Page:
Half man, half machine: The cyborgs are coming
Wednesday 18 November 2009
Until now, man-machine hybrids, or cyborgs, have been the stuff of trashy sci-fi flicks. But thanks to a recent breakthrough in implantable electronics, people mightn't need pockets to carry their tech gadgetry in the near future.
Researchers at the University of Pennsylvania have developed ultra slim and flexible electronic circuits on silk that dissolve once implanted inside the body leaving the electronics behind to do their thing.
Until now, implanting electronics into tissue required the circuitry be encased to protect it from shorting out from moisture or irritating the tissue. Using nanometre thin silicon etched onto silk however means that circuits can work fine inside a body without any irritation.
The applications of this breakthrough are boggling, opening up potential for all sorts of future fun.
One of the more obvious applications already being talked up is LED tattoos that can show blood-sugar levels. Taking things one step further, the future could see programmable tattoos able to be changed on a whim, or even turned off depending on circumstances. Stuck for cash? How does using a silk/silicon tattoo for paid advertising at the beach sound?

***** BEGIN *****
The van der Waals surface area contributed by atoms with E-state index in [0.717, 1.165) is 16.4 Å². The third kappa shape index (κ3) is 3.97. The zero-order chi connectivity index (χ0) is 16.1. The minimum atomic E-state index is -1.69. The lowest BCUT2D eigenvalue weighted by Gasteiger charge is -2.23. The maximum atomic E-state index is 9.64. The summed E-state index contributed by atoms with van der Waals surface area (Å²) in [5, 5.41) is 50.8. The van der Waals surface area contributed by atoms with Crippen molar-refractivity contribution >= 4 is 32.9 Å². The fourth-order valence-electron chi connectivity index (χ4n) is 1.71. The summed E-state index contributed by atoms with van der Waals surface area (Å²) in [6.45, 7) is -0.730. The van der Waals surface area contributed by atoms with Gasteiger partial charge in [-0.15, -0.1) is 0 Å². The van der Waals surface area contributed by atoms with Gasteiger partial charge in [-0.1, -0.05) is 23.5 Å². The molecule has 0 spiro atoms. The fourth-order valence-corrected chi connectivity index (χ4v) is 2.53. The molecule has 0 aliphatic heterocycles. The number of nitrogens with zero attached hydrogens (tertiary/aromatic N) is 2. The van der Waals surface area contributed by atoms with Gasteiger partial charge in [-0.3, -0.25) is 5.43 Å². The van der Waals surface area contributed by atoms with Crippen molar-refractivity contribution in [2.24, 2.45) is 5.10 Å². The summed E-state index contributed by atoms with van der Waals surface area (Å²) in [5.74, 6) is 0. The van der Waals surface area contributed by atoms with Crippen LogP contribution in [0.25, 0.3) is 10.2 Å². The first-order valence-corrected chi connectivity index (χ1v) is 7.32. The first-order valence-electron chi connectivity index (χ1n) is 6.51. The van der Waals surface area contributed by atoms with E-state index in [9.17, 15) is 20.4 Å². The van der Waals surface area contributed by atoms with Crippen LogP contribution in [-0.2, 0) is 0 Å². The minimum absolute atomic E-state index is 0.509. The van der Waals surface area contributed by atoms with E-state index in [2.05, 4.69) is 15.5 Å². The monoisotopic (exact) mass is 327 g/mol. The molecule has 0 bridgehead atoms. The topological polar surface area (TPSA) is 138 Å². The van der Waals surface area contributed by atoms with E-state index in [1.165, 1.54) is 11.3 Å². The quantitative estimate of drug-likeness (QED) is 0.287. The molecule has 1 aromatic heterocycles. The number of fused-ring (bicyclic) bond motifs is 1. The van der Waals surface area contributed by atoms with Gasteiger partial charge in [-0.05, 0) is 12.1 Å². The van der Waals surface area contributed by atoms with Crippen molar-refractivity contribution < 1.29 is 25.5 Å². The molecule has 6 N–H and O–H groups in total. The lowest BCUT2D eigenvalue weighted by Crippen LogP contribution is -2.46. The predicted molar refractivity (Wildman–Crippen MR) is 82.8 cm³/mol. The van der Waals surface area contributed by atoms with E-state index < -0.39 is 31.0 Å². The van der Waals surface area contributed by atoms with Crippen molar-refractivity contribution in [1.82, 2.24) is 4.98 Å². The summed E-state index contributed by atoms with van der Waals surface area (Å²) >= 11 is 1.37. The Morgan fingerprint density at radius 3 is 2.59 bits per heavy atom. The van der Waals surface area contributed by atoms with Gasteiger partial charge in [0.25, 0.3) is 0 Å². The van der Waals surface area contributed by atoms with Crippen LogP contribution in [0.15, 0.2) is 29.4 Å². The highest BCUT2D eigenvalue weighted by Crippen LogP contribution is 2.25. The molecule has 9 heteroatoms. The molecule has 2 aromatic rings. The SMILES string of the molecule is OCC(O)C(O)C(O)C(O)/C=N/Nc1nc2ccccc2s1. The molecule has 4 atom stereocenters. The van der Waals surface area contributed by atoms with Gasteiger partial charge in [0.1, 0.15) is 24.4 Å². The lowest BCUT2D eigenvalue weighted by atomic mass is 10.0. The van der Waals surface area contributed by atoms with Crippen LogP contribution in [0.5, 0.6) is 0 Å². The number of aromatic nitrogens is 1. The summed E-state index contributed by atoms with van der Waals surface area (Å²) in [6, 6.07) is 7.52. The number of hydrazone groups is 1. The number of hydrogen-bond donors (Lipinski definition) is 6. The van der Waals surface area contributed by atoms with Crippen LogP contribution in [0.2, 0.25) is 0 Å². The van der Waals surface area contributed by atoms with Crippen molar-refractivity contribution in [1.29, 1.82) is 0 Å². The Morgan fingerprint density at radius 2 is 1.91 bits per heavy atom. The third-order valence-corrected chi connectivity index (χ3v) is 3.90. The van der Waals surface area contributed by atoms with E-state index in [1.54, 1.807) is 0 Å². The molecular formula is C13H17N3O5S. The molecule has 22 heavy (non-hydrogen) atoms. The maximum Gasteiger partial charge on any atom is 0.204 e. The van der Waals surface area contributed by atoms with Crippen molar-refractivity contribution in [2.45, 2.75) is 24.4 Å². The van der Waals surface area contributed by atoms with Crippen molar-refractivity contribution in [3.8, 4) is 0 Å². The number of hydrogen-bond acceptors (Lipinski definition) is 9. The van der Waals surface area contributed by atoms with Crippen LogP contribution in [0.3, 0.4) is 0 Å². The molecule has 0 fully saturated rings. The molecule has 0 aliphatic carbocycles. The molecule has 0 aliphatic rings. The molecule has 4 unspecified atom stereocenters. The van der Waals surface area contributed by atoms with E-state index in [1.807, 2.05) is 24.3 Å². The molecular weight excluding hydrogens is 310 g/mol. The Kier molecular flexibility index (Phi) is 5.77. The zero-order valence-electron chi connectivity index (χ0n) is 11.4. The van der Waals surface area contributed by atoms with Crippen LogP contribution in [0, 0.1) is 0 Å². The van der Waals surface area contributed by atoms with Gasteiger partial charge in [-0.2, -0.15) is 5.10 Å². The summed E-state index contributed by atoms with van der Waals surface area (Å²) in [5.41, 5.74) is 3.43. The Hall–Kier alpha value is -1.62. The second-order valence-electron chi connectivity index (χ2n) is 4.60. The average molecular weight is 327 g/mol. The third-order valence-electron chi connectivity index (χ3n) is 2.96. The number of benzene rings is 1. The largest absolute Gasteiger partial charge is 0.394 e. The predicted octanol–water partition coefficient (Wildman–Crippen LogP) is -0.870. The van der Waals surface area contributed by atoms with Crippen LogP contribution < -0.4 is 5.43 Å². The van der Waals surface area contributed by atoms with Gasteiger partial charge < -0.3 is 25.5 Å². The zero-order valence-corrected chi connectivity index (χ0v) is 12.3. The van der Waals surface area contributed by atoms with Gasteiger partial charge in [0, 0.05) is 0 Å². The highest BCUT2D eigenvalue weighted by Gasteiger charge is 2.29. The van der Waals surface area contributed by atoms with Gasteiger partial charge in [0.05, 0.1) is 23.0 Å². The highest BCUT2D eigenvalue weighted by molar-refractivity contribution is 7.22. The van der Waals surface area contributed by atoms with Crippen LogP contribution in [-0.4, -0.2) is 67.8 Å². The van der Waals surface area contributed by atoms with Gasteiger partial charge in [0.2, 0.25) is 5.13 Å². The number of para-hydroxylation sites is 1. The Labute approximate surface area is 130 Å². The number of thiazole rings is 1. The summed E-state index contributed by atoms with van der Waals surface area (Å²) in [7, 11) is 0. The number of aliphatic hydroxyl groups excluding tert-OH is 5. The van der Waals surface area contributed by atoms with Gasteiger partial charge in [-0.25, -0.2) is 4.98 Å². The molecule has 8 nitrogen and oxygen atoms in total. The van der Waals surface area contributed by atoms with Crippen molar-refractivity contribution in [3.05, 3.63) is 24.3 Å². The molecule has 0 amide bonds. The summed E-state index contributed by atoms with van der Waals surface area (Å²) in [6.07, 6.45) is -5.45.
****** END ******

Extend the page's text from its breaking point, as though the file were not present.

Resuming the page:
Even more intriguing is the concept touted by the silk/silicon developers which could see embedded electrodes providing an interface between a nervous system and other electronics.
Not only could this make it significantly easier for disabled people to interact with computers and other devices, but it could also open up new treatment avenues for disorders such as Parkinsons disease.
Equally promising, silk/silicon electrodes could also transform prosthetic limb designs.
Whilst advances in artificial limb designs have seen breakthroughs such as Dean Kamens Luke arm. Recipients of such ultra-advanced prosthetics have had to endure prolonged training to use the limbs. Using embedded silk/silicon electrodes could see thought-controlled artificial limbs becoming a reality. Longer term, the technology could also see seamless brain-to-computer interfaces making typing and clicking obsolete. Sending an email, Facebook message or even a tweet could become as simple as thinking "send a tweet to..."
On a slightly more sinister note, digital security could suddenly take on a whole new level of significance should human embedded circuitry prove vulnerable to hackers.
Making work colleagues literally kick themselves or tattoo spell out something obnoxious might become the new office prank. But given the role the central nervous system plays in controlling a range of human body functions, would-be cyber assassins could theoretically shut someone down with, say, an embedded pacemaker.
The silk/silicon technology is still however in its infancy with the amount of electronics able to be implanted still fairly limited.
At present, making devices involves 1mm silicon transistors and 250 nanometres thick being transferred onto a thin film of silk which is implanted and wetted with saline, causing it to conform to the curvature of the tissues' surface.
Source: NZ Herald
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